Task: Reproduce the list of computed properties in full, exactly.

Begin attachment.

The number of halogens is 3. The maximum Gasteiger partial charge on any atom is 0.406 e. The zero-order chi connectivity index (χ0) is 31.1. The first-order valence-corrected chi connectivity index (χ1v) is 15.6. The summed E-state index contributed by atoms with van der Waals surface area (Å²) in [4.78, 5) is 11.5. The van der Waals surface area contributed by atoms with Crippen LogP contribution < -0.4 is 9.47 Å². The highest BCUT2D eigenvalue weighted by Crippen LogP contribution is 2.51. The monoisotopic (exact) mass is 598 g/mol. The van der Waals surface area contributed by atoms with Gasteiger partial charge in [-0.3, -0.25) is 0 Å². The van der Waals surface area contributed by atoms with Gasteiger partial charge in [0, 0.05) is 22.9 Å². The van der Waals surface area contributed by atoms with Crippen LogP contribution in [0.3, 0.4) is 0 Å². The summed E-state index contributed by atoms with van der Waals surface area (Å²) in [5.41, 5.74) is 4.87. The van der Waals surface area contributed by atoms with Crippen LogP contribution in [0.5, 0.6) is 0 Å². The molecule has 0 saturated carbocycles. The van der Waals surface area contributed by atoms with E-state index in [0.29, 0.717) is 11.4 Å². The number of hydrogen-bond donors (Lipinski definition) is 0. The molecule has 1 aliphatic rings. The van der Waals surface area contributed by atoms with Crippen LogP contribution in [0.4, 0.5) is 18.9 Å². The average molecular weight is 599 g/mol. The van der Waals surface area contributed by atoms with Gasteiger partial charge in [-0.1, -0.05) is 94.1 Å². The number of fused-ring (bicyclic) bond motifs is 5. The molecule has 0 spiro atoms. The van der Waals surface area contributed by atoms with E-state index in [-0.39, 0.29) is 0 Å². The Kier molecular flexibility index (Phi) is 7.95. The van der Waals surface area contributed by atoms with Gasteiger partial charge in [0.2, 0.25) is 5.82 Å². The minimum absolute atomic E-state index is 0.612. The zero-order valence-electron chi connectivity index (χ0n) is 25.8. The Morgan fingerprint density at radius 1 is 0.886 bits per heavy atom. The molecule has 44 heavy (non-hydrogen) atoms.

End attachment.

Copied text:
The number of halogens is 3. The maximum Gasteiger partial charge on any atom is 0.406 e. The zero-order chi connectivity index (χ0) is 31.1. The first-order valence-corrected chi connectivity index (χ1v) is 15.6. The summed E-state index contributed by atoms with van der Waals surface area (Å²) in [4.78, 5) is 11.5. The van der Waals surface area contributed by atoms with Crippen LogP contribution < -0.4 is 9.47 Å². The highest BCUT2D eigenvalue weighted by Crippen LogP contribution is 2.51. The monoisotopic (exact) mass is 598 g/mol. The van der Waals surface area contributed by atoms with Gasteiger partial charge in [-0.3, -0.25) is 0 Å². The van der Waals surface area contributed by atoms with Gasteiger partial charge in [0, 0.05) is 22.9 Å². The van der Waals surface area contributed by atoms with Crippen LogP contribution in [0.3, 0.4) is 0 Å². The summed E-state index contributed by atoms with van der Waals surface area (Å²) in [5.41, 5.74) is 4.87. The van der Waals surface area contributed by atoms with Crippen LogP contribution in [0.5, 0.6) is 0 Å². The molecule has 0 saturated carbocycles. The van der Waals surface area contributed by atoms with E-state index in [0.29, 0.717) is 11.4 Å². The number of hydrogen-bond donors (Lipinski definition) is 0. The molecule has 1 aliphatic rings. The van der Waals surface area contributed by atoms with Crippen LogP contribution in [0.4, 0.5) is 18.9 Å². The average molecular weight is 599 g/mol. The van der Waals surface area contributed by atoms with Gasteiger partial charge in [-0.1, -0.05) is 94.1 Å². The number of fused-ring (bicyclic) bond motifs is 5. The molecule has 0 spiro atoms. The van der Waals surface area contributed by atoms with E-state index in [-0.39, 0.29) is 0 Å². The Kier molecular flexibility index (Phi) is 7.95. The van der Waals surface area contributed by atoms with Gasteiger partial charge in [0.2, 0.25) is 5.82 Å². The minimum absolute atomic E-state index is 0.612. The zero-order valence-electron chi connectivity index (χ0n) is 25.8. The Morgan fingerprint density at radius 1 is 0.886 bits per heavy atom. The molecule has 44 heavy (non-hydrogen) atoms.